PODCAST | Business Day Spotlight: Studies show an added 4%-5% of GDP needed for NHI
Mike Schüssler discusses the results and implications of the BankservAfrica economic transactions index
In this edition of Business Day Spotlight, our focus is on the SA economy, continued pressure on consumers, and the National Heath Insurance (NHI) bill.
Mudiwa Gavaza is joined on the line by Mike Schüssler, chief economist at Economists.co.za to discuss the results of the BankservAfrica economic transactions index (BETI).
BankservAfrica, the largest automated payments clearing house in Africa, released its monthly economic transactions index for July on Wednesday. For July, the value of economic transactions showed no monthly change, which reflects the stagnant state of the SA economy.
In this discussion, Schüssler explains how the BETI is constructed, what data is considered, and gives insights about what the results reveal and mean.
The BETI is a “now indicator ” of broad economic activity in SA, says Schüssler, explaining that, in addition to annual and quarterly measures, there is a move in the industry for more immediate economic reporting.
The discussion then turns to the economic implications of the NHI Bill. What does it mean for SA? Can the fiscus realistically support such a program?
The NHI Bill, tabled in parliament on Thursday last week, paves the way for the establishment of a central NHI Fund that will purchase services on behalf of the entire population. In terms of the bill, medical schemes will ultimately be limited to only offering cover for benefits not provided by the fund. The bill makes no provision for scheme administrators.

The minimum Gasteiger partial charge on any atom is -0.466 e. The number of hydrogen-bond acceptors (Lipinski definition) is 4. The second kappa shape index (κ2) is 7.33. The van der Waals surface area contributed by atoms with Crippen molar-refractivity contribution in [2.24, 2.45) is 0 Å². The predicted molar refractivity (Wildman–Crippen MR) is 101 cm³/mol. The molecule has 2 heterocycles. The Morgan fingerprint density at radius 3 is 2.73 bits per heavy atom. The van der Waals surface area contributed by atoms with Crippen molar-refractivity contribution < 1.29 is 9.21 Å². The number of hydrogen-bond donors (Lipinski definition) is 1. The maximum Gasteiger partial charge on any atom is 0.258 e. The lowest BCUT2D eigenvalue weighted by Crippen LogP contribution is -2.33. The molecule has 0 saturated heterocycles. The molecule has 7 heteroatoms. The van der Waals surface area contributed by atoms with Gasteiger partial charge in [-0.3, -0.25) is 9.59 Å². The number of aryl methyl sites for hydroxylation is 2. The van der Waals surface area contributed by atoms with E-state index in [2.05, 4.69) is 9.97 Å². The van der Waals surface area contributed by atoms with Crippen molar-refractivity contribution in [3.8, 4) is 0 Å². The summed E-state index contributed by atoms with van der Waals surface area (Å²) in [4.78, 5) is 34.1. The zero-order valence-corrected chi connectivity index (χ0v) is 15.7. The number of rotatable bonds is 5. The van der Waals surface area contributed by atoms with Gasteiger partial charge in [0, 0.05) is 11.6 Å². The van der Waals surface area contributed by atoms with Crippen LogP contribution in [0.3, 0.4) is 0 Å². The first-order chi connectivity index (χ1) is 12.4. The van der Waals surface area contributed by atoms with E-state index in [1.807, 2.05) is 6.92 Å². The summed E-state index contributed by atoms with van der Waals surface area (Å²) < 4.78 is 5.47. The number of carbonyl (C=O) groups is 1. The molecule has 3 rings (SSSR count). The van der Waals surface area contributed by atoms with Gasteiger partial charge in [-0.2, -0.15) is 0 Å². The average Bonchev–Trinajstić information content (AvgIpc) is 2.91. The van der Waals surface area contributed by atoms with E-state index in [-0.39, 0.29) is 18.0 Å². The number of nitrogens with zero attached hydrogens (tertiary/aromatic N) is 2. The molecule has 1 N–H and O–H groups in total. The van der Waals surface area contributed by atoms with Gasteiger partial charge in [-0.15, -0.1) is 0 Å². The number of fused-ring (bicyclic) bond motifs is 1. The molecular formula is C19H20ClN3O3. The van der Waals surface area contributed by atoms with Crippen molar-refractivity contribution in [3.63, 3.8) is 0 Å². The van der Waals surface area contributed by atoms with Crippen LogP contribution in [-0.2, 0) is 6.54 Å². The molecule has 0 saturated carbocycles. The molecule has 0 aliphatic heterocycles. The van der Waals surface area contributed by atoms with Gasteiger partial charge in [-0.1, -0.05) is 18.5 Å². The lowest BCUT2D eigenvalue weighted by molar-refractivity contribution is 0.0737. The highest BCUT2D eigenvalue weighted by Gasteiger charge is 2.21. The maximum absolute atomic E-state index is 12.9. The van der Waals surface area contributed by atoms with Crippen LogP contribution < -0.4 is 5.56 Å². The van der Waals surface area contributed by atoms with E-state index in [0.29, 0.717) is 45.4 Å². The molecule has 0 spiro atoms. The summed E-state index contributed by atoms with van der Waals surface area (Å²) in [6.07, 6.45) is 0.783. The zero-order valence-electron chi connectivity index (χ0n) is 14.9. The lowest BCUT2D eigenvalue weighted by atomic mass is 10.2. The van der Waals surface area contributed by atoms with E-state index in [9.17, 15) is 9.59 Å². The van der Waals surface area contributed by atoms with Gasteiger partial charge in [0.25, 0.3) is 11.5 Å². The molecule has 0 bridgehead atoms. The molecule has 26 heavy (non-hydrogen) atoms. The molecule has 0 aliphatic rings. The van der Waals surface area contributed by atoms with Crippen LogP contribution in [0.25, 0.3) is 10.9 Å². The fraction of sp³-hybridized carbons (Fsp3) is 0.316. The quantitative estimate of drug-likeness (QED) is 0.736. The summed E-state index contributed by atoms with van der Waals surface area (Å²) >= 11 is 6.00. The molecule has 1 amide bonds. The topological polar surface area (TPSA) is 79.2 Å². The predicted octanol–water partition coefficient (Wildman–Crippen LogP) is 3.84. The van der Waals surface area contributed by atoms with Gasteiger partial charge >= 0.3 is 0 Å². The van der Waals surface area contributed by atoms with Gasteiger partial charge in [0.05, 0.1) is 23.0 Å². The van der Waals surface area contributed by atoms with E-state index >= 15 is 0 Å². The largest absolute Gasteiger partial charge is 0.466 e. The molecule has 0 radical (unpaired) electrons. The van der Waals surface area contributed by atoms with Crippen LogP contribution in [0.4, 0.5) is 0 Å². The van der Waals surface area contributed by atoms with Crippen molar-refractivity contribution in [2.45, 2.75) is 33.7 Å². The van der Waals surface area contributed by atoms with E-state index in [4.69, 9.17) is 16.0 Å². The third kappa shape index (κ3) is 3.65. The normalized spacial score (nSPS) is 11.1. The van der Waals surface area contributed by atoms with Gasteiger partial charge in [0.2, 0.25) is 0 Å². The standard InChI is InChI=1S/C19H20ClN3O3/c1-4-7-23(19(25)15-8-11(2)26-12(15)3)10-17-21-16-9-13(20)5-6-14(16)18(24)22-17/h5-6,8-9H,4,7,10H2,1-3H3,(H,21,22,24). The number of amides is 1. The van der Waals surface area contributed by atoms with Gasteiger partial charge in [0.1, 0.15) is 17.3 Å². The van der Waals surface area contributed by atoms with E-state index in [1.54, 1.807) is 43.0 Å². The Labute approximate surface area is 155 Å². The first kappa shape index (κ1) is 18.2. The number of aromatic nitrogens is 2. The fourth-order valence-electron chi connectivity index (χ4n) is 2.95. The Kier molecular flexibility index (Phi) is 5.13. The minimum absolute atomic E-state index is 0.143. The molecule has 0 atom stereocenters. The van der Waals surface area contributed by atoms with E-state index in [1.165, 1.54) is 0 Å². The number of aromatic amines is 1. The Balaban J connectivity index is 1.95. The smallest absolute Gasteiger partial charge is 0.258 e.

Investors in health care stocks on the JSE saw value destruction of about R14bn in the three days of trading after the announcement as the market grapples with the possible effect of the government reforms to the sector.
Schüssler says more should be done to ensure the plan is robust, advocating, for example, that the country needs more medical professionals. The government could potentially make healthcare free and accessible to all — but it would not mean much if there weren’t enough professionals take care of the sick and wounded.
Listen in for thoughts about these and other questions.
Business Day Spotlight is a MultimediaLIVE Production.